Wednesday, 26 December 2012

Your echo is a postscript.

It was another Tuesday.
Most life changing events somehow sneak up on a Tuesday. There is something exceptionally ordinary about this day, something that begs a little livening up.

She squatted on the floor, stringing the fairy lights together, set in her view-- if you can untangle the jumble of last years fairy lights, most Adult World problems were a breeze.

There was a certain rhythm to the whole thing.

Take the tangled knot, through the slightest space you find.
Push through as hard as you can.
In case of another knot, repeat the process.
Either the jumbled mess will fall into place, or you just cut the cord.

Pretty much, like the rest of life.

She kept an eye out for her phone, her flatmate would be calling anytime now to confirm coffee.
It had been a rough semester. Classes had gone on as classes always do, but somewhere in the midst of it all, she'd felt herself slipping, losing step with that daily march which keeps us under the happy illusion, that within routine, we are in control.

You could ascribe this to teenage angst, or to living in a new country.
Or you could believe like her, that a tectonic shift was coming, without knowing when or where.
All around her, people were doing something. Most of her peers seemed to have their lives and CVs together.

An In-case of emergency backup was prepared in the same way.
Figure out what you need, store it.
Make sure you're always alert.
Make sure you've covered all your bases.
It seemed that they were attacking life, like an evacuation situation. The fittest can and will survive, and the dreamers will be lost under rubble.

While her friends got their classes, references and Next Steps in order, she doodled outside the margins of her notebook. She wasn't without, of course. She had a jumbled set of passions combined with a desperate need to follow a different one, depending on the day of the week. And the voices in her head.

"See you at 5. Don't be late. Wear a scarf, it's chilly outside."

Functional, is how the text read. Functional, is how people should be. All that feelings do, is add confusion and make you hopeful.

That's the thing about Hope- it is insidious and creepy.
Like a houseguest you didn't want; who always shows up at the worst time. There you were, reading your book, curled up on the futon and the doorbell rings. You don't want to get up, but you have to.
And there's Mr. Hope. Wearing plaid trousers and that grin.

You say, make yourself at home, and return to your book.
You try to curl up and recreate that perfect nook you had found. But everything is all wrong. An ordinary sentence about Mer-People and their adventures is now layered.
Suddenly, you're rooting for the Mer-People to defeat the evil Sea Warrior. Suddenly, you're ready to believe that one day we will find a cure for Diabetes.
Once Hope moves in, it's really difficult to get him out. And sometimes Hope will get you high, that's when you become delusional and look for answers in a scratched Bob Marley CD.

She stood up, put her scarf on, as instructed. The Travel card nestled in her coat pocket, and her hand bag contained the rest of her world.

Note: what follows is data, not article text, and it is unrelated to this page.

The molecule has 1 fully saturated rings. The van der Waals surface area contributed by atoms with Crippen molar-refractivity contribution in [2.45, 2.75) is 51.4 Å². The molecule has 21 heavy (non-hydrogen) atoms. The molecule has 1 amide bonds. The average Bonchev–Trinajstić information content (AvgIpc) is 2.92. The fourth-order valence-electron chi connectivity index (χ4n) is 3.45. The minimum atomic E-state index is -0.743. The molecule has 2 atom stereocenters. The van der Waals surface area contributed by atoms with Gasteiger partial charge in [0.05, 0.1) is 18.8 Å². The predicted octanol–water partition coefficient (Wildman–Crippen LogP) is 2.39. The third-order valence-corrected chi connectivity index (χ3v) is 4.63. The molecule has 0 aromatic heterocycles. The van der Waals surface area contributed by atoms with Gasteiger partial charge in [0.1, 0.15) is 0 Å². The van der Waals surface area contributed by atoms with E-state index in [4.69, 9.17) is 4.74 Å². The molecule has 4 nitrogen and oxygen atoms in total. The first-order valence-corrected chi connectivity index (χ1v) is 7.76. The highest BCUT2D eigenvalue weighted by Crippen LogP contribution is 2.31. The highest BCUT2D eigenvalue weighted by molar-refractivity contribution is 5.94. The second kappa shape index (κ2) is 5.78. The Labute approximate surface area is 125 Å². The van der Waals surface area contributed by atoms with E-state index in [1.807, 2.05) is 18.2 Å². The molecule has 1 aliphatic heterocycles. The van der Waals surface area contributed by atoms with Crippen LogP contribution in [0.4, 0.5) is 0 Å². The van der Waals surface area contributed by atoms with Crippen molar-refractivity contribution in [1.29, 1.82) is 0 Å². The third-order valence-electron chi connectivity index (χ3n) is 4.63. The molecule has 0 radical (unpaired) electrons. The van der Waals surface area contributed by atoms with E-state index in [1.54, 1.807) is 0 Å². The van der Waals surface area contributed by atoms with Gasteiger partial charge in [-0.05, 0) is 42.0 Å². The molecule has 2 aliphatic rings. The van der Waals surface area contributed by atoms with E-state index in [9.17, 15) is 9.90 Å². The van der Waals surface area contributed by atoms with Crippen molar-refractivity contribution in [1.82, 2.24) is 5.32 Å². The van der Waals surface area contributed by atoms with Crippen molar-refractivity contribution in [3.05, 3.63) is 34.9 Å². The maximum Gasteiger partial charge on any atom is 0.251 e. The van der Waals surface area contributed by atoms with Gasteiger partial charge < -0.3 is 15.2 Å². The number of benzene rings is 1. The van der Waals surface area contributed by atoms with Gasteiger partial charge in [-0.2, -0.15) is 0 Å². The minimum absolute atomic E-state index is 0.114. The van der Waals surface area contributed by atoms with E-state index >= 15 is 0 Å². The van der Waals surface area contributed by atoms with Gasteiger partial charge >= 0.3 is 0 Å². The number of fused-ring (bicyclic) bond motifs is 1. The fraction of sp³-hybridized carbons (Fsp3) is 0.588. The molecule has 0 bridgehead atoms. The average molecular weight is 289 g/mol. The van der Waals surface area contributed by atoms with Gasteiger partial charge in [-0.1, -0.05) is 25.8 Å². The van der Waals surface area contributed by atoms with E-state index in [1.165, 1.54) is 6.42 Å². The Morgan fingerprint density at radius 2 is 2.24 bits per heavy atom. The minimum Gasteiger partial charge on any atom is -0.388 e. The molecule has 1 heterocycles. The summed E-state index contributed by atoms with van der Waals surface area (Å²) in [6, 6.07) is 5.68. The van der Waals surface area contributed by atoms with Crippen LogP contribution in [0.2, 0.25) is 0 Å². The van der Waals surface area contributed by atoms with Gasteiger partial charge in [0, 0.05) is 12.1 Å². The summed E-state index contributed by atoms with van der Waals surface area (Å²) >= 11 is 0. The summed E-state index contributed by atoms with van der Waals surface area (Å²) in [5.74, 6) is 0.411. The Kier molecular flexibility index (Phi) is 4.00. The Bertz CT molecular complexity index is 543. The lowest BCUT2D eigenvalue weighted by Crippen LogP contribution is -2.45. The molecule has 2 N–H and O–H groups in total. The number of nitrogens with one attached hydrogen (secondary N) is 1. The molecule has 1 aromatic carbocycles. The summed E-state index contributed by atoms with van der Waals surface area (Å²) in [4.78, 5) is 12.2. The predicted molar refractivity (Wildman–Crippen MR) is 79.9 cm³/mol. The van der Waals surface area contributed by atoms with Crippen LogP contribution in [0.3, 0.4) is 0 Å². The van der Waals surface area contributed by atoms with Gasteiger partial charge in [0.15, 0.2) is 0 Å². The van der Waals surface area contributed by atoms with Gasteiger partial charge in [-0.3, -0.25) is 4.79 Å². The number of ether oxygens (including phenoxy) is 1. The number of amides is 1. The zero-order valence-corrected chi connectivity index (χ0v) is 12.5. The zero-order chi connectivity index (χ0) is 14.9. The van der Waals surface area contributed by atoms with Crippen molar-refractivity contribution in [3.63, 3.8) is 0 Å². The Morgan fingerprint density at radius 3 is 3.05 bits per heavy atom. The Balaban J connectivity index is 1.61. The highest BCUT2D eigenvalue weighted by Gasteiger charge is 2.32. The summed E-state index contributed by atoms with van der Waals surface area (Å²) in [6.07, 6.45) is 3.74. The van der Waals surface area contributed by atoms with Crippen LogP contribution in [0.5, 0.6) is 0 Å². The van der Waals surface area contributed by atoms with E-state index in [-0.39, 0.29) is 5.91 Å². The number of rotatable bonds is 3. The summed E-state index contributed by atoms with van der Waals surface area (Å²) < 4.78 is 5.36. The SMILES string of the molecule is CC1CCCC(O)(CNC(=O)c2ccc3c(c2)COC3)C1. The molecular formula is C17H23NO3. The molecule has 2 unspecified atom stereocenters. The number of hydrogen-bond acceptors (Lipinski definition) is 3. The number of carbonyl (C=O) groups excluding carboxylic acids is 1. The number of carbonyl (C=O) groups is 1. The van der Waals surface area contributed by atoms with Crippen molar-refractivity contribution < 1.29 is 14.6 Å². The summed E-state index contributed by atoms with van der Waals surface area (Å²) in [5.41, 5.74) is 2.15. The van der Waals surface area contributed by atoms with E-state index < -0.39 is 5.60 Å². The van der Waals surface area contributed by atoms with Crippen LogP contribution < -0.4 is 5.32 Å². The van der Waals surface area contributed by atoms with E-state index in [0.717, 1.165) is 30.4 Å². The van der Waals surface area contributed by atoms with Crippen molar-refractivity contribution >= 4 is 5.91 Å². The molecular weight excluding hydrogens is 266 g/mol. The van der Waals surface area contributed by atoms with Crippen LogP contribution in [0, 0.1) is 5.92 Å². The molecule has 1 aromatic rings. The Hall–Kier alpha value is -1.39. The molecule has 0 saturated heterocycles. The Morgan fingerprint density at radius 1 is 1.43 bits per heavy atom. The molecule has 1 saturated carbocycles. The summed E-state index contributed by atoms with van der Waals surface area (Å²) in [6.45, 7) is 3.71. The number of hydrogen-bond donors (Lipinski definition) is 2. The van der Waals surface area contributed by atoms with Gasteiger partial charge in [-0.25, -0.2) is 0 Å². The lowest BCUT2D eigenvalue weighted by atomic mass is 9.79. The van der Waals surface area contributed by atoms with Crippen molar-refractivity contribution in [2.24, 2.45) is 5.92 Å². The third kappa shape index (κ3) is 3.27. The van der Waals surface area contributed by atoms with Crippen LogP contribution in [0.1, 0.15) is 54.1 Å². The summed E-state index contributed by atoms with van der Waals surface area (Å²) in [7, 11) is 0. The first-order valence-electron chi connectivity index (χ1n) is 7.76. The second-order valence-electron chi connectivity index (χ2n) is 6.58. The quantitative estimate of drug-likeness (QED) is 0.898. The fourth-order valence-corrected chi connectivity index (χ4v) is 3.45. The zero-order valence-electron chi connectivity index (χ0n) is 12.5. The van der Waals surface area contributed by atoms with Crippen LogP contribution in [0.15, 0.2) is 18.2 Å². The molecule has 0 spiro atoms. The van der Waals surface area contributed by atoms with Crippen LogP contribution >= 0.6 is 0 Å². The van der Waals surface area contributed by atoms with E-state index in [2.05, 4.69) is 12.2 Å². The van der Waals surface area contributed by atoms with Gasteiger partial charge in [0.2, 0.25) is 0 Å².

They met for coffee at their usual place. The walls had been painted green and there was a forced cheeriness and some kind of script in the way the sugar sachets were arranged on a plate.
Hello, young person looking for meaning. Sit here for a milky cup of coffee. Drown your conversation with some apple pie. You will look like part of a movie, if you do it right.

He began with an animated update on where his life was. How much it had changed in the last 24 hours, the enormous perspective he swore he know had, and how solutions were almost in sight.
She began with a sigh. A jumble of words and sentences which sounded inarticulate to her own well-read ears.

* I don't make sense. You won't understand me *
*Maybe if you spoke slower, I would *

*Maybe if you exercised every morning, you'd be able to concentrate better *

*Maybe you're a grouchy pig? *
As always, she flung her sugar satchet at him. He ducked, effortlessly.
They could have been sitting there for hours. You couldn't tell if you just looked her way. Of course, the number of coffee cups on the tiny table were a giveaway. If you were a fan of logic and math, that is.

She decided to walk back alone, by the bridge. It was such a poetic setting, that it had to have meaning, just waiting to be decoded.
Her favourite part was how their conversations over coffee, read like blog posts. Funny, hilarious, insightful blog posts. He knew who she was, on most days. On the others, he was excited to find out who she wanted to become. She knew his advice wasn't as functional as his texts. That a lot of lofty ideals were mixed in. Maybe that wasn't such a bad thing.

A friendship can be broken all the way down into just conversations.
There are the definitive ones, which outline who you're going to be with each other. The really important ones though, are the ones you won't remember. You could have been quoting Groucho or laughing like an idiot over a sexual pun, but there is warmth in the air. Warmth you created. This is the warmth which stops you from keeling over on rough days, much later.

The gravel on the bridge was getting stuck in the heel of her boots. She ran her shoe softly over it.
Wondering if these errant stones were witness on that Tuesday, last summer. He had been running recklessly on the bridge. There was something poetic in destruction always.

But the thing she missed acutely, sharply and everyday, was the touch of his hand on hers. So she picked up her pace and hurried back to her apartment -- to find and attack the jumble of fairy lights. She needed to stop going to that coffee house, every Tuesday. One of these days she would.

But for now, she untangled the mess of cords, one knot at a time, literally willing the light at the end of the tunnel.